Parents in California who are considering divorce may be interested in understanding the impact that living accommodations have on child custody decisions. Courts will often make decisions about child custody and child visitation based on the conditions that the parents are living in. Different judges and states may have their own criteria, but there are a few universal things that will likely be considered.
California parents are required to comply with their current custody arrangement whether they like its terms. However, there may be valid reasons to request one or more modifications to an existing child custody arrangement.
When parents in California decide to get a divorce, they tend to be understandably concerned about who will get custody of the children. After all, child custody hearings can be scary, and being prepared for them can make all the difference between getting custody and fighting for visitation.
Visitation and custody rights are often at the forefront of California parents' minds when going through a divorce, and being denied these rights or having them limited can be devastating. Divorce already brings about large changes in a parent's life, but being unable to visit with one's own child can have a far-reaching impact on the future of children after a divorce.
California parents who are going through a divorce and who are unsatisfied with the child custody ruling have legal options. They generally have the right to file an appeal if they disagree with the order, but there are certain exceptions.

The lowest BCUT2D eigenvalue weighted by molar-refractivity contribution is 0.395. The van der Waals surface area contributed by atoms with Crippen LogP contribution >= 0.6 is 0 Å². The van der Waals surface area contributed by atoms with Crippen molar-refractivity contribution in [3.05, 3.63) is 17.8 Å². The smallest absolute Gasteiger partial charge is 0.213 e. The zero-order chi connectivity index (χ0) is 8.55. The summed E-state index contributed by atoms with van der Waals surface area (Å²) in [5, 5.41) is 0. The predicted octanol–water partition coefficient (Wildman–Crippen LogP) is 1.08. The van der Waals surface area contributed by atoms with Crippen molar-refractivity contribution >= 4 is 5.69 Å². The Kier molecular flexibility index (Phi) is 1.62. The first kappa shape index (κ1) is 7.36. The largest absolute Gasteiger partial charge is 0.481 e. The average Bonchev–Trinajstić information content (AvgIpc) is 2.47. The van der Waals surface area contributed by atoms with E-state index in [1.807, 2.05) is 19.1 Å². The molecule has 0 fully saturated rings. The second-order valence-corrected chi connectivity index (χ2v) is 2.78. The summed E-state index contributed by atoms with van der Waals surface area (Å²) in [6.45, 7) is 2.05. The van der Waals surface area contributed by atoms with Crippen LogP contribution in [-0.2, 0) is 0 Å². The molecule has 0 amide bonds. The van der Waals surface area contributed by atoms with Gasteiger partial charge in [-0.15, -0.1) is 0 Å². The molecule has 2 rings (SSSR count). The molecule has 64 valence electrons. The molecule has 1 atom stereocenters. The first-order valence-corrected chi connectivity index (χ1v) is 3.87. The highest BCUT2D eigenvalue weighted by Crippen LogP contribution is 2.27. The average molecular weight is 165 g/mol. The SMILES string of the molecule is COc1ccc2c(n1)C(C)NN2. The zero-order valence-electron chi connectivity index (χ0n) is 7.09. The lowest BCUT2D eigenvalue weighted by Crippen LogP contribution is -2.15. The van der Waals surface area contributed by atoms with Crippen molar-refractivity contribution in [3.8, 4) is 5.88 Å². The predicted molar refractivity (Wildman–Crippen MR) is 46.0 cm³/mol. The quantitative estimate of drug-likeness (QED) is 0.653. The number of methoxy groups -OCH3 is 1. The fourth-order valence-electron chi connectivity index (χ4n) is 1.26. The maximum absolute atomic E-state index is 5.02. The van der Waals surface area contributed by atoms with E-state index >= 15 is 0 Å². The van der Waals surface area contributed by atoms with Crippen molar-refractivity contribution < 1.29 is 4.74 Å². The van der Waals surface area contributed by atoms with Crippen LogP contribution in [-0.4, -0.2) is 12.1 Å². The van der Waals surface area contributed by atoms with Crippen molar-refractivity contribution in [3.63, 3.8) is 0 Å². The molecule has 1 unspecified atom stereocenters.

Parents in California and throughout the country may encounter a situation in which they cannot take care of their children. For instance, they may be out of town for several days or weeks or be in the hospital because of a medical issue. In these and other scenarios, it may be worthwhile to grant temporary guardianship to another adult. Generally speaking, this would be necessary if the child doesn't have another legal parent fit to act as a guardian.
When parents separate in California, both of them often want to remain in close contact with the child. However, employment opportunities, family emergencies and other circumstances could push a custodial parent to consider moving out of state. Moving can be complicated when a child is involved because courts may disapprove of a custodial parent's move that deprives the other parent of time with the children. Relocation is a serious issue because, in many cases, the circumstances prompting the move may come with real benefits for the child.
Experts agree that children grow up happier when their separated or divorced parents cooperate with each other about major concerns like custody and visitation rights. While it can be difficult for loving parents who are at odds to agree on important child-raising decisions, the best plan is to create an amicable custody agreement. There are ways to help make that happen.
Parents in California who are getting a divorce might wonder how a judge will make a determination about custody and visitation. A judge will be concerned about the living accommodations available to children, but this does not mean there are definite rules. A judge will assess each situation on its individual merits, and decisions may vary from judge to judge.
Disagreements are common between divorced parents in California. When exes with children simply can't get along, the best solution may be parallel parenting. This is a parenting structure where both parents agree to share custody of children without interfering in one another's day-to-day decisions. While parallel parenting can be beneficial for estranged parents, it can also give children peace of mind.